« AnteriorContinuar »
THE BRITISH EMPIRE:
PARK ON MARINE INSURANCE
ABBOTT ON SHIPPING.
GEORGE ATKINSON, SERJEANT-AT-LAW,
1, INNER Temple LANE.
April 25th, 1854.
Many years ago I resolved that I would, if spared, attempt to restore “ Park on Marine Insurance,” and “ Abbott on Shipping," to their original simplicity and design. The result of this resolve is now before you, under one cover and under one title, namely, “ The Shipping Laws of the British Empire.”
To effect this, I chose an early edition of each work ; which, as you know, were small 8vos sold at a few shillings, and so simple that he who ran could read them.
I have religiously kept them, as they originally were, works on general principles ; being well persuaded of this, that whoever attempts to make a law-book serve at once the threefold purpose of a treatise on general principles, statutes at large, and law reports, must fail to make it good for anything. Do not misunderstand me in saying so. I have omitted no Act of Parliament, nor any reported case that I know of. I have done this—where either the one or the other interfered with the original text, there I have introduced it not in extenso (a system no less derogatory to learning than injurious to the utility of a book) but analysed, abridged, and incorporated with
The way in which I have introduced the different Acts of Parliament is exemplified by the Pilot Acts (6 Geo. 4, c. 125; 16 and 17 Vict., c. 129); the Mercantile Marine Act 1850 (13 and 14 Vict., c. 93); the Mercantile Marine Act Amendment Act (14 and 15 Vict., c. 96); the Steam Navigation Act 1851 (14 and 15 Vict., c. 79); the Passengers Act 1852 (15 and 16 Vict., c. 44); the Customs Consolidation Act 1853 (16 and 17 Vict., c. 107); the Consolidation Register Act (8 and 9 Vict., c. 89); the Navigation Acts (12 and 13 Vict. c. 29, and 16 and 17 Vict., c. 131); the Wreck and Salvage Consolidation Act (9 and 10 Vict., c. 99); and the like. There is, at this moment, a Bill before Parliament for throwing open to the foreigner our Coasting Trade ; but as it has not yet received the Royal assent I cannot treat it as part of the law of the land. The way in which a judicial decision is introduced is exemplified by the case of Irving v. Manning in the first page of the work.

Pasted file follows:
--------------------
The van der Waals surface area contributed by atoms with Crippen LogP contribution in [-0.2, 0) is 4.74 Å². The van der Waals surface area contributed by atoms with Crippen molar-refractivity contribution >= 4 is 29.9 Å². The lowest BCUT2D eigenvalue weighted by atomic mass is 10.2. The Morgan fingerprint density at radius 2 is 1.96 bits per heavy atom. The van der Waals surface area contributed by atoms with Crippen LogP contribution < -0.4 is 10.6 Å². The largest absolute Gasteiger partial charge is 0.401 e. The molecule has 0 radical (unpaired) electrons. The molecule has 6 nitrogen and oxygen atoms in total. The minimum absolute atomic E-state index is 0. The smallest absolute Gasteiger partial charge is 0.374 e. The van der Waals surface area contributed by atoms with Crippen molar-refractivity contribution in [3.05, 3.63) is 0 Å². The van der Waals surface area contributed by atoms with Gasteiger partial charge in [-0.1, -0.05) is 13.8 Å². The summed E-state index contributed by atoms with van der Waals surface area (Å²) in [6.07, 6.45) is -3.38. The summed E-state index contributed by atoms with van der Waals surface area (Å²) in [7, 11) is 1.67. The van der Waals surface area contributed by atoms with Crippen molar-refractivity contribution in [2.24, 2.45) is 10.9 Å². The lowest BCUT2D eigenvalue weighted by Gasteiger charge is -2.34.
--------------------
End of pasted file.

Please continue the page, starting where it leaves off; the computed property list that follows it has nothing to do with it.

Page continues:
I have drawn largely upon the learning and industry found in the reports in the Admiralty Courts and in the Privy Council -- upon arguments and judgments equal to, if not surpassing, in excellence, those in the time of the great Lord Stowell. I have not overlooked foreign codes and ordinances. The ordinances of Louis XIV., although no longer the law of France, are so frequently referred to and quoted by Lord Tenterden, that I could not strike them out and substitute the Code de Commerce ; I have, therefore, left them as they were ;